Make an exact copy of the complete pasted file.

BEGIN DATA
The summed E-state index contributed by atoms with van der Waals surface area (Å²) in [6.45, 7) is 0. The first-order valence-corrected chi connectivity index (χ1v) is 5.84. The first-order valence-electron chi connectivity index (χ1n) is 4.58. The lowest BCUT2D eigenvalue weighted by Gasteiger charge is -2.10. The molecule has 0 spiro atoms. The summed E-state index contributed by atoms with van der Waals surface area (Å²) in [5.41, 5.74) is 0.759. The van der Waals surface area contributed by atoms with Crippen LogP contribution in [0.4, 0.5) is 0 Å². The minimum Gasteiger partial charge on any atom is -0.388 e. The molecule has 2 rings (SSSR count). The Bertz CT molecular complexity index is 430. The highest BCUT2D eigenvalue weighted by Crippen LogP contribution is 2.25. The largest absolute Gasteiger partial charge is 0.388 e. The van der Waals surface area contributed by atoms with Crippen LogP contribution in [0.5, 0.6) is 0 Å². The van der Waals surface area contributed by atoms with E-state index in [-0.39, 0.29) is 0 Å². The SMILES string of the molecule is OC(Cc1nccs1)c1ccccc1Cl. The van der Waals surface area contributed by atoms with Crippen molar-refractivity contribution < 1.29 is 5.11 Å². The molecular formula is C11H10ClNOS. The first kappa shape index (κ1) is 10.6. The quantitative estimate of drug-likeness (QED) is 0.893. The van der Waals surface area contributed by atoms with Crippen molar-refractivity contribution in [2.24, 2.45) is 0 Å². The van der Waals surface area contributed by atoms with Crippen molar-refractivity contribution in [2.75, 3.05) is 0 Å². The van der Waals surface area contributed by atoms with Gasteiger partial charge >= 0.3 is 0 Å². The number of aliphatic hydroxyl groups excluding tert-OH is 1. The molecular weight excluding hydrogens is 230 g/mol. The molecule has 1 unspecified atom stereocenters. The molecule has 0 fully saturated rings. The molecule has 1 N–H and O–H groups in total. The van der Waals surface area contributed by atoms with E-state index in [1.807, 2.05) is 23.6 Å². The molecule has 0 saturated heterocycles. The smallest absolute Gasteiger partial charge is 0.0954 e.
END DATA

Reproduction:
The summed E-state index contributed by atoms with van der Waals surface area (Å²) in [6.45, 7) is 0. The first-order valence-corrected chi connectivity index (χ1v) is 5.84. The first-order valence-electron chi connectivity index (χ1n) is 4.58. The lowest BCUT2D eigenvalue weighted by Gasteiger charge is -2.10. The molecule has 0 spiro atoms. The summed E-state index contributed by atoms with van der Waals surface area (Å²) in [5.41, 5.74) is 0.759. The van der Waals surface area contributed by atoms with Crippen LogP contribution in [0.4, 0.5) is 0 Å². The minimum Gasteiger partial charge on any atom is -0.388 e. The molecule has 2 rings (SSSR count). The Bertz CT molecular complexity index is 430. The highest BCUT2D eigenvalue weighted by Crippen LogP contribution is 2.25. The largest absolute Gasteiger partial charge is 0.388 e. The van der Waals surface area contributed by atoms with Crippen LogP contribution in [0.5, 0.6) is 0 Å². The van der Waals surface area contributed by atoms with E-state index in [-0.39, 0.29) is 0 Å². The SMILES string of the molecule is OC(Cc1nccs1)c1ccccc1Cl. The van der Waals surface area contributed by atoms with Crippen molar-refractivity contribution < 1.29 is 5.11 Å². The molecular formula is C11H10ClNOS. The first kappa shape index (κ1) is 10.6. The quantitative estimate of drug-likeness (QED) is 0.893. The van der Waals surface area contributed by atoms with Crippen molar-refractivity contribution in [2.24, 2.45) is 0 Å². The van der Waals surface area contributed by atoms with Crippen molar-refractivity contribution in [2.75, 3.05) is 0 Å². The van der Waals surface area contributed by atoms with Gasteiger partial charge >= 0.3 is 0 Å². The number of aliphatic hydroxyl groups excluding tert-OH is 1. The molecular weight excluding hydrogens is 230 g/mol. The molecule has 1 unspecified atom stereocenters. The molecule has 0 fully saturated rings. The molecule has 1 N–H and O–H groups in total. The van der Waals surface area contributed by atoms with E-state index in [1.807, 2.05) is 23.6 Å². The molecule has 0 saturated heterocycles. The smallest absolute Gasteiger partial charge is 0.0954 e.